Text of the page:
As time passes the memory of those who played football in New South Wales fade until they are forgotten.
Such is the case of a former school-teacher, Matthew Blair.
He was born at Marulan, near Goulburn in 1880. The son of English migrants, he was one of five children.
The family moved around a bit but finally settled in Wallsend, west of Newcastle. Matthew attended the Wallsend Superior School where he was an outstanding student. Like his elder sister, Ann, Matthew took on teaching and passed the public teachers examination in 1896. His first appointment as a student teacher was to Jesmond Public School in 1897.
This was a pretty good effort given that his mother died when he was aged 14 and his father, five months later. There is that question as to who looked after the family upon the father’s death? At the time the youngest son, William was five years of age.
It was at Wallsend that Matthew and his brothers learned Australian Football.
Matthew was eventually transferred to Sydney where he taught at the Petersham Superior School. In 1904 he encouraged his students to play Australian Football. Other schools in their competition included Double Bay, Balmain, Erskineville and Waverley (public) schools. There was also a separate Catholic schools competition in operation.
|Petersham School Team||Part of the Play||Part of the Play|
As the season progressed more schools participated with a total of seven in the ‘A’ division and over forty schools playing in the ‘B’ division covering a number of zones. Petersham won the outright schools competition and as a reward (unbelievably) played the curtain raiser match to the VFL Grand Final on the MCG on 17 September, against the Victorian champion school, Albert Park, winning 7-6 (42) to 1-0 (6). There was mention of the size of the NSW boys but no-one had bothered to check the school age differences between the two state education systems. The Petersham boys were older and of course more mature, physically. On the right of the Petersham team photo in the top hat is Henry Harrison, one of the founders of Australian Football.
Matthew signed on with the Sydney club where he played a number of seasons, captaining the side in 1907 to a premiership over Newtown, the grand final being played at, of all places, at Kensington Racecourse (where the University is now located); after the win he was chaired off the ground. In the same year he had his brother, George also played with the club. Amazingly enough, that year Matt travelled down from Wallsend where he was teaching at the local school, each weekend .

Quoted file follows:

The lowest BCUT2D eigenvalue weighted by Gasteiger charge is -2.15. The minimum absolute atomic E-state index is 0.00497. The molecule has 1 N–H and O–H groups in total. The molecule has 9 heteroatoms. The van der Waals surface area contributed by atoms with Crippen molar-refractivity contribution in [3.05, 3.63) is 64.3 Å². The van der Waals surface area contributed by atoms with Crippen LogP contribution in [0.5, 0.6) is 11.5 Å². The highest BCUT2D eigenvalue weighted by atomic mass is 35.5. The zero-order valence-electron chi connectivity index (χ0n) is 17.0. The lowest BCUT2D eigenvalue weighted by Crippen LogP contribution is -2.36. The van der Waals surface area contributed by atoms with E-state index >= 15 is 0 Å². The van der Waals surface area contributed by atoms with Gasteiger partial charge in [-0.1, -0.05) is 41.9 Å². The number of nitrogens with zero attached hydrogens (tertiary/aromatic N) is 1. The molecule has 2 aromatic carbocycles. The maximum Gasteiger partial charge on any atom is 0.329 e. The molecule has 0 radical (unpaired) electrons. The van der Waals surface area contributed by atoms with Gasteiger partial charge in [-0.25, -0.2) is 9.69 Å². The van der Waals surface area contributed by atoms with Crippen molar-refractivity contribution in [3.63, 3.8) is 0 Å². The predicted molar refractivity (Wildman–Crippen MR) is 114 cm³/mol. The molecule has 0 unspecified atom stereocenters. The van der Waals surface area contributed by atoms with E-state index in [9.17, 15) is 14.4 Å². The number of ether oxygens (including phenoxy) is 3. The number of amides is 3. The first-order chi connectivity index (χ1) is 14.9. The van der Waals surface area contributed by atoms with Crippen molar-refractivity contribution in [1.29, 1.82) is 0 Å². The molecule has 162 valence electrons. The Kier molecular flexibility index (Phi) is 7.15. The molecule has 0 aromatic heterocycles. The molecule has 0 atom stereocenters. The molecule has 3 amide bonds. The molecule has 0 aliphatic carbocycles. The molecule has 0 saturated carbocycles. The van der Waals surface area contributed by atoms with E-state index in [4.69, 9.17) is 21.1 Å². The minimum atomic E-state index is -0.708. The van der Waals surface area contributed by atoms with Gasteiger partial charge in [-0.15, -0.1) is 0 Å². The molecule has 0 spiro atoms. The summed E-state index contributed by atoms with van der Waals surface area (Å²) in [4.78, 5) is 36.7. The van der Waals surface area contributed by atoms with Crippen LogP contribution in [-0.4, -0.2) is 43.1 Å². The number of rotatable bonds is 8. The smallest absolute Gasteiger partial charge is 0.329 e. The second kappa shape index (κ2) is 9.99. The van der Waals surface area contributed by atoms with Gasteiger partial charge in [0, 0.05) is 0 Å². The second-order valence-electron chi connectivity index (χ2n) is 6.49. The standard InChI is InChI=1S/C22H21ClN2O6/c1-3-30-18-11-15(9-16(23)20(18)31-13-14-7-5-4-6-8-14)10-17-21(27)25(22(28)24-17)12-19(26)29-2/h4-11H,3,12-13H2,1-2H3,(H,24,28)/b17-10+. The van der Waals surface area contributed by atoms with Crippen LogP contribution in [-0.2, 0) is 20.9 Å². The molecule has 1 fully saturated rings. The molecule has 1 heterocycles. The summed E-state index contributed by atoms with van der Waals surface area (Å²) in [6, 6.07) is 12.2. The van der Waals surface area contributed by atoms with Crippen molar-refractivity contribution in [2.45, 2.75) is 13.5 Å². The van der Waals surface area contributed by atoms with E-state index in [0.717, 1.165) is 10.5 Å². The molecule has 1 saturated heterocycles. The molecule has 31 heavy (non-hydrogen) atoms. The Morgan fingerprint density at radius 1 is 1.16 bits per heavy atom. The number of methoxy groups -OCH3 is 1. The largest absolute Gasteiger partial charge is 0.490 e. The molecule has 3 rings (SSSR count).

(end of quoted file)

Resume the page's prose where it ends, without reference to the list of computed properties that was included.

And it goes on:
The Department of Education moved Matthew around after his stint at Wallsend. He taught at Mungindi in 1911, Wardell in 1912 and Woodburn on the north coast in 1917 – although it appears he did not get to that final posting because on 22 June 1916 he enlisted in the AIF. This was after his young brother, William or Bill, fell at Gallipoli on 26 April 1915.
On 11 May 1917 he was on the Shropshire en route to England and on 2 April the following year had been promoted to the rank of lieutenant and transferred to the 20th Battalion. On the 11th April, Blair, along with some colleagues was killed at Hagan Wood, which part of the Somme Offensive. His body was not found for some time.
We have been able to gather some witness statements regarding his death which are attached below:
The sad thing about deaths like these in our wars is the way they are then treated as just a number.
Jinny Blair, Matthew’s wife of fourteen years was living at 351 Miller Street, North Sydney at the time of his death along with their two sons aged thirteen and seven as well as their daughter, Mary aged just twelve months.
It would appear that Jinny, also a teacher did not receive a pension however the children, Kevin received eighteen and six pence per fortnight, Jack (John), one pound per fortnight and young Mary, ten shillings per fortnight – why the difference in pay?
Jinny or to give her correct name, Jane, passed away in 1949 at 66. So at least we can give notice of a former footballer from this state who in all reality, has now not been forgotten.